New analysis shows Queensland is the only eastern Australian state that has yet to receive federal funding to improve the energy efficiency of social housing, prompting calls from researchers and community groups for immediate action.
So far the Federal Government has partnered with Victoria, New South Wales, Tasmania and the ACT to fund schemes under the Household Energy Upgrades Fund that will increase the energy efficiency of social housing and help tenants access rooftop solar to reduce their electricity bills.
Griffith University Professor Susan Harris Rimmer said: “Many Queensland tenants are living in unhealthy energy inefficient homes that get unbearably hot in summer, which is contributing to hospitalisations and even deaths, and this issue is only getting worse due to climate change.”
Heatwaves are a significant cause of adverse health outcomes and mortality in Australia.
Queensland Conservation Council Campaigner Stephanie Gray said: “Parts of Queensland have been dealing with sweltering temperatures this summer.
“Research shows the number of heatwaves in Queensland over the last several years has more than tripled, largely due to climate change.”
Rimmer stated that upgrading social housing and making it more energy efficient is crucial to help make homes healthy and cool, and also helps lower electricity bills for tenants.
“Likewise, access to cheap solar energy gives vulnerable Queenslanders more freedom to remain cool by running fans or air conditioners without having to worry about being able to afford electricity bills.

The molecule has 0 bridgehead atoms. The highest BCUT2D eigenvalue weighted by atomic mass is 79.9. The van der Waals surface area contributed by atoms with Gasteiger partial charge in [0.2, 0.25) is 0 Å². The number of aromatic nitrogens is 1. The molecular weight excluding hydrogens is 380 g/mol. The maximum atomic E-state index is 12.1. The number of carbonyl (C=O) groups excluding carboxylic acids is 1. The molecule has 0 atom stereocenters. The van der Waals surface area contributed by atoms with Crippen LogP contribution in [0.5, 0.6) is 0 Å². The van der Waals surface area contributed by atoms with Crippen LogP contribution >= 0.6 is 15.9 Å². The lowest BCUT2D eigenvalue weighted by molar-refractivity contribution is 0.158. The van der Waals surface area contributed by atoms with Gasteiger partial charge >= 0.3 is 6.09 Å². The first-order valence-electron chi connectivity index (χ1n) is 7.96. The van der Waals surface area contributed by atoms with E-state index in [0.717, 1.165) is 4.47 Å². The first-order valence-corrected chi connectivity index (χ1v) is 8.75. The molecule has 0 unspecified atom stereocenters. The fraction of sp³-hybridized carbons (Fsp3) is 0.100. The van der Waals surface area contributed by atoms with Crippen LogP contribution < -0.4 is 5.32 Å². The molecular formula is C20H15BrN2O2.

“Queenslanders can’t afford to miss out on their fair share of this vital federal funding, particularly because the Sunshine State unfortunately records the most hospitalisations from heat-related illness every year,” said Rimmer.
The Power Together coalition — a collection of social service, community and environmental groups — is currently campaigning for the Queensland and Federal governments to support energy efficiency upgrades as well as funding for solar for social housing tenants and renters.
Solar Citizens CEO Heidi Lee Douglas said: “The Queensland Government is risking as much as $60 million from the Commonwealth intended to improve the energy efficiency of the state’s social housing stock, which risks disastrous outcomes for Queensland’s social housing residents.
“Rolling out rooftop solar on social housing can save low-income households an average of $860 per year for the next twenty years, while also contributing cheap, clean energy back to the grid and providing cheaper electricity for all Queenslanders.”